Interestingly, the course is typically taught in strictly lecture format, with students working alongside the professor on the day’s sample code. The onus, then, was on students to practice at home, or visit TA office hours. Of course, this can be intimidating if you’re lost in class, or if you see the course as existing merely to satisfy a requirement. To me, though, this course is an excellent recruitment course for Computer Science, given that for the majority of students it is a path they have likely not considered.
In other words, I need to figure out a way to bring in some of the scaffolds from my secondary teaching experience into a traditional, lecture-based college class.
At this point, I’m still in the first weeks, but I wanted to use my blog as a way to share what I’m trying – what’s working (or not), what we’re iterating, and how we’re incorporating what research tells us works for inclusive CS education into higher education. Here’s our first iteration:
A change in format to prioritize in class development of socio-academic peer groups. Rather than three 50 minute lectures a week, only Mondays will be a more traditional lecture format. On Wednesdays, students will work on in class exercises applying new knowledge from Monday. Fridays will feature differentiated small group review (with help from TA leadership) and extension. While projects, quizzes, and exams will all be individual, students will be allowed – and encouraged – to collaborate on all other programming assignments. Each student will still turn in their own code for all in class exercises, but they may work together to debug, locate resources, and write code. Not only does this create a lower-risk environment for them to learn, but it builds in collaborative structures, which hopefully will translate to them feeling a sense of belonging in our class. Additionally, recognizing that this is most students’ first computer science class, the inclusion of practice time in class models the importance of practicing their coding skills outside of class, too – which leads me to…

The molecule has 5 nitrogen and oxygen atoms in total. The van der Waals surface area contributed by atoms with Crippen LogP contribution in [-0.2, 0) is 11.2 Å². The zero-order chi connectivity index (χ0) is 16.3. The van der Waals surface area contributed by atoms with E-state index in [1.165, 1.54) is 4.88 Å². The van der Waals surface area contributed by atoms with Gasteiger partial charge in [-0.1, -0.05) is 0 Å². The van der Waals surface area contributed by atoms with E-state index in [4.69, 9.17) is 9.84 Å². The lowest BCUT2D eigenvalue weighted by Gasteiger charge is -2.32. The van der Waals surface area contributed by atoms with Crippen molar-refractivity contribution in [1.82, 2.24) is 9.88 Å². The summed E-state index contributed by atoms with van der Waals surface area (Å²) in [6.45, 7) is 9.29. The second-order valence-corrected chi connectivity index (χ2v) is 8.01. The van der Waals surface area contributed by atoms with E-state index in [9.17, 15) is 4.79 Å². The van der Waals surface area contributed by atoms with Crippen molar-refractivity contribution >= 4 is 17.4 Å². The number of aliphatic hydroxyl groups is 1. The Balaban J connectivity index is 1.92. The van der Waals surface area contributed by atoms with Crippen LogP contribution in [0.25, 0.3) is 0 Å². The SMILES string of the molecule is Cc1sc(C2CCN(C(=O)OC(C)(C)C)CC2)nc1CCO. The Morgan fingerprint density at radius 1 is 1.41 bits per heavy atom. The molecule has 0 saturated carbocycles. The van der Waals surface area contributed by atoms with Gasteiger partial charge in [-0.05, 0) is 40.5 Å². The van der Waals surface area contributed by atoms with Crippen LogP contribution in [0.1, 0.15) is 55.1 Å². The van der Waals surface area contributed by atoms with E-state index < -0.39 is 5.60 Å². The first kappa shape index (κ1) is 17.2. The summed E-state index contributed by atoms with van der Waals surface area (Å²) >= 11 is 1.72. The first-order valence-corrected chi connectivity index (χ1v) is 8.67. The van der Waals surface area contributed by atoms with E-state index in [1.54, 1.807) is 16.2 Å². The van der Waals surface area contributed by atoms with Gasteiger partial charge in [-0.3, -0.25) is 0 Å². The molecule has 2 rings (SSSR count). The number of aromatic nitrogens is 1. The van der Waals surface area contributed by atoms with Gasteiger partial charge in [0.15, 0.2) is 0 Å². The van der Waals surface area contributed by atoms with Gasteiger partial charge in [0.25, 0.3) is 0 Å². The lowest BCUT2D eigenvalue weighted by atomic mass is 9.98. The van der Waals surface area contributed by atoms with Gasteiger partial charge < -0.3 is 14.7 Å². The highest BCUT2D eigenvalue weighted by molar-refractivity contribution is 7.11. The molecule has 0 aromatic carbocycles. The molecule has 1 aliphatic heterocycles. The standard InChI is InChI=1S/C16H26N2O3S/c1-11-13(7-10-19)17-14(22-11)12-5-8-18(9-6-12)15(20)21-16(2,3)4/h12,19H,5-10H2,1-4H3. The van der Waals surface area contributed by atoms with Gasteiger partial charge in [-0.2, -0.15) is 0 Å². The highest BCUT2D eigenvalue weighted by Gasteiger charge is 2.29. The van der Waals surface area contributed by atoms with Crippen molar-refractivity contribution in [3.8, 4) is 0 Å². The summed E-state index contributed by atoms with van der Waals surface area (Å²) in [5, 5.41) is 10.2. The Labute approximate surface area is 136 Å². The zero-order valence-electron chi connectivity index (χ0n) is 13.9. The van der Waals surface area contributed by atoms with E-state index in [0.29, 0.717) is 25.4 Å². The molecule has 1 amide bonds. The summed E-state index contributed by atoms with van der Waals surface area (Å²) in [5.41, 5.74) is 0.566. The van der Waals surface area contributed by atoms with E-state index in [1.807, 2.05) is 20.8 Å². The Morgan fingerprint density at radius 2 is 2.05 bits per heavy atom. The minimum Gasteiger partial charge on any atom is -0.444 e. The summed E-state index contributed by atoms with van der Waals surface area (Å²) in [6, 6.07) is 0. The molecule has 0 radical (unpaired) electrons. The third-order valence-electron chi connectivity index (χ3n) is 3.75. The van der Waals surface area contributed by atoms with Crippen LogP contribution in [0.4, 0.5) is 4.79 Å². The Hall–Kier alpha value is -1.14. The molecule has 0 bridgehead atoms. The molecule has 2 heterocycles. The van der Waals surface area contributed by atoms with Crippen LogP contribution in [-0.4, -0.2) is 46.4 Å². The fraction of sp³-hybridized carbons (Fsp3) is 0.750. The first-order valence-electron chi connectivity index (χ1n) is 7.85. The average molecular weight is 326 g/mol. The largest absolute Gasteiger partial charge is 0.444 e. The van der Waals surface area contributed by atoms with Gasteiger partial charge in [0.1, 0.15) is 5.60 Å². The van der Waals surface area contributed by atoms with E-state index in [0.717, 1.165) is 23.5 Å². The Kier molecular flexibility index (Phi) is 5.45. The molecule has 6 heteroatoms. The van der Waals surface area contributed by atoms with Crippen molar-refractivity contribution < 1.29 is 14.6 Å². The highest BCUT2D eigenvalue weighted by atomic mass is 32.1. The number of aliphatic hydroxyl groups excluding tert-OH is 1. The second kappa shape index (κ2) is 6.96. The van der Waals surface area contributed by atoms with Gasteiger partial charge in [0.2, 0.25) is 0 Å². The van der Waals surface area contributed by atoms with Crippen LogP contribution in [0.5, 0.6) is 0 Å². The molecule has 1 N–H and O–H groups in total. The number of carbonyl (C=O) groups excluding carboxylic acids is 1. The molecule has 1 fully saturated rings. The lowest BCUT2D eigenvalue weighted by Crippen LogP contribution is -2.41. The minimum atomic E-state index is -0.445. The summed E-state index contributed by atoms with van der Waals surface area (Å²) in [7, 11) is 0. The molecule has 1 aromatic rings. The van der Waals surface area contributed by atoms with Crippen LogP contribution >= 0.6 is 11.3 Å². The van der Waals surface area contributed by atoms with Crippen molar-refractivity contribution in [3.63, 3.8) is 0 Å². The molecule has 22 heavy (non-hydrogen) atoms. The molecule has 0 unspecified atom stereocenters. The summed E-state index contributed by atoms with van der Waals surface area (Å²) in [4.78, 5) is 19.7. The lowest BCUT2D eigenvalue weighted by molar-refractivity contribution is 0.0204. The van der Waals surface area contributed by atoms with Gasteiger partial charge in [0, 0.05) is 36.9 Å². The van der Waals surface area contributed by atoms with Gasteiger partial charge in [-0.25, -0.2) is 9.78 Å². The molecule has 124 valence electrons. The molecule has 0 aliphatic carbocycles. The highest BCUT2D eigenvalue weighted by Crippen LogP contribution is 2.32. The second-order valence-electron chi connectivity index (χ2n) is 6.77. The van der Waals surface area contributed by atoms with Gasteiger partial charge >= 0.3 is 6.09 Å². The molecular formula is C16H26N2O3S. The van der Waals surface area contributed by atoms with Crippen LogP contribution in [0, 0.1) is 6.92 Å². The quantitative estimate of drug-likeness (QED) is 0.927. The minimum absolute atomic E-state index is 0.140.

Additional real-world, practice problems: One of my TAs had an excellent idea to write challenge problems for students to practice with outside of class. We’ll be taking this one step further by creating a practice problem bank for students to work on, in preparation for projects, but also to encourage them to continue to practice their skills. These challenges will be ungraded, but students will be able to submit them to us to get feedback. It was really an excellent idea, as it gives students a real-world application of their learning, and also gives them a direction for practicing – which is something that non-CS majors may struggle to find on their own.
Ultimately, if our goal is to diversify tech, we must make our introductory computer science courses at all levels accessible and welcoming to all students. While not all students may decide to pursue a future within Computer Science, each deserves the opportunity to try and see if it is a good fit for them. Incorporating strategies that research consistently identifies for recruiting and retaining both female and underrepresented students seems like a no brainer, no matter which level of education the course is offered.
I’ll continue to blog and share resources, and am – of course! – open to thoughts or feedback you may have. Share them via the comments below.